This is the second installment of my Memphis reviews. Before returning to Nashville, we stopped at the National Civil Rights Museum. It’s partly located in the Lorraine Hotel where Dr Martin Luther King Jr. was assassinated in 1968.
The first section of the museum chronologically guides you through significant Civil Rights moments. It starts with a small section on slavery. Although small, it provides an overview that places the rest of the museum in context. You are then guided through the Civil War, Brown Vs Board of Education, Freedom Rides, etc. etc. Each section is clearly divided through the use of different coloured boards and information panels. It’s a very informative museum with didactic exhibitions that present narratives. Even though there is a large overriding narrative, each different section also contains its own story that can be traced through the text and objects.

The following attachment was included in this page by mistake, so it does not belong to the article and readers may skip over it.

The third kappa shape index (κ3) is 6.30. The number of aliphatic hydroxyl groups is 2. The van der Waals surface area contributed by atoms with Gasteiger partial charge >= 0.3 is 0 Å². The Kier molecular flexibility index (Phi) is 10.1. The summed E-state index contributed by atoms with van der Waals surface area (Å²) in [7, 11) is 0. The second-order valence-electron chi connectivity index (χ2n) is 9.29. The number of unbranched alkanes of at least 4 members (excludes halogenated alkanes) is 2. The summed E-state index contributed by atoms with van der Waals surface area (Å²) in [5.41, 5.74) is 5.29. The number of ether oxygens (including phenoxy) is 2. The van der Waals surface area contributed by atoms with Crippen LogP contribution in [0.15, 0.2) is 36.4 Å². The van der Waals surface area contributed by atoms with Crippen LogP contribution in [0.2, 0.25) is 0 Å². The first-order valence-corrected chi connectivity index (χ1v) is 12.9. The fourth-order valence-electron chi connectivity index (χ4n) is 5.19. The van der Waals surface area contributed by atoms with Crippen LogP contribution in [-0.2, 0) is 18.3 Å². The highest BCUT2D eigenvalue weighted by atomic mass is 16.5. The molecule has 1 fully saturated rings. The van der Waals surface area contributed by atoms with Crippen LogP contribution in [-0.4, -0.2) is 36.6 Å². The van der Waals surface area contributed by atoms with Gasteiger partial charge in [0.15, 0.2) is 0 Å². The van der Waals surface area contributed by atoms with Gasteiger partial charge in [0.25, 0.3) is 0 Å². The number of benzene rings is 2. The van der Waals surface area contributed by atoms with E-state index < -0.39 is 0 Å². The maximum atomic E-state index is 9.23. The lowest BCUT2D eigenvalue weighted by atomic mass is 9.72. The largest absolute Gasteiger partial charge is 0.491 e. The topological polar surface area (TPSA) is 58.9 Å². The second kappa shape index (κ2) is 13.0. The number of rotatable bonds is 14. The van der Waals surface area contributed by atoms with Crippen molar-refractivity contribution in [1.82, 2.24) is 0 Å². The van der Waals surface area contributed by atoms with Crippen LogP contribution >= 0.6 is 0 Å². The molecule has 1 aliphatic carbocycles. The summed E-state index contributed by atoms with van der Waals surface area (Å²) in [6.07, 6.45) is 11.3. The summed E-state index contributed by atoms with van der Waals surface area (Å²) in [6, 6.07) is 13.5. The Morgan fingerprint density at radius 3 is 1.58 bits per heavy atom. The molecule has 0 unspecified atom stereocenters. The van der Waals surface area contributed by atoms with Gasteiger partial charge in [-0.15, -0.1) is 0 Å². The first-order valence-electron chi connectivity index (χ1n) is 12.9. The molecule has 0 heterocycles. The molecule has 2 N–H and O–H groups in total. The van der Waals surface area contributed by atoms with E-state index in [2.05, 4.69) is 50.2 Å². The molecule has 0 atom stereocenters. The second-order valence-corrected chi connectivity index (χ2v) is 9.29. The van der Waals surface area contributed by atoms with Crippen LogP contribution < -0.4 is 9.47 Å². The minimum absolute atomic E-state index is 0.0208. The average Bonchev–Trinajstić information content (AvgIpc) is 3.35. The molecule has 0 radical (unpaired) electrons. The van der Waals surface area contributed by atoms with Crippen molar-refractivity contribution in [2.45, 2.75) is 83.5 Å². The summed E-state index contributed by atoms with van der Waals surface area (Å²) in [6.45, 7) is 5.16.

Large amounts of text are almost always accompanied by films and photographs. There are objects on display, however, these begin to peter out as the museum progresses. In some sections there are large objects on display including a Freedom Rides bus and a reconstructed Woolworths counter from North Carolina. Alongside all of this there are many oral history interviews you can listen to relating to most of the events. The museum, therefore, provides a multitude of ways in which you can interact with the subject matter.
For me, the most powerful section was on Rosa Parks and the rise of Dr King. A bus similar to the one that Parks refused to stand in is on display. The thematic panels dotted around the room explained the event in detail and explored the aftermath as well as the actual event itself. I similarly found myself reading every panel in the section on the Woolworths counter sit-ins.
Before exiting the museum you can walk through a memorial to Dr King. In the preserved Lorraine Hotel, you can see his hotel room, as it was, on the day of the assassination. There is a segment of museum across the road where the assassin was situated. This section focuses on what occurred after 1968 and the legacy of Dr King.
Both sections are clearly emotional places. In terms of how the museum is pieced together, these exhibitions are extremely well curated.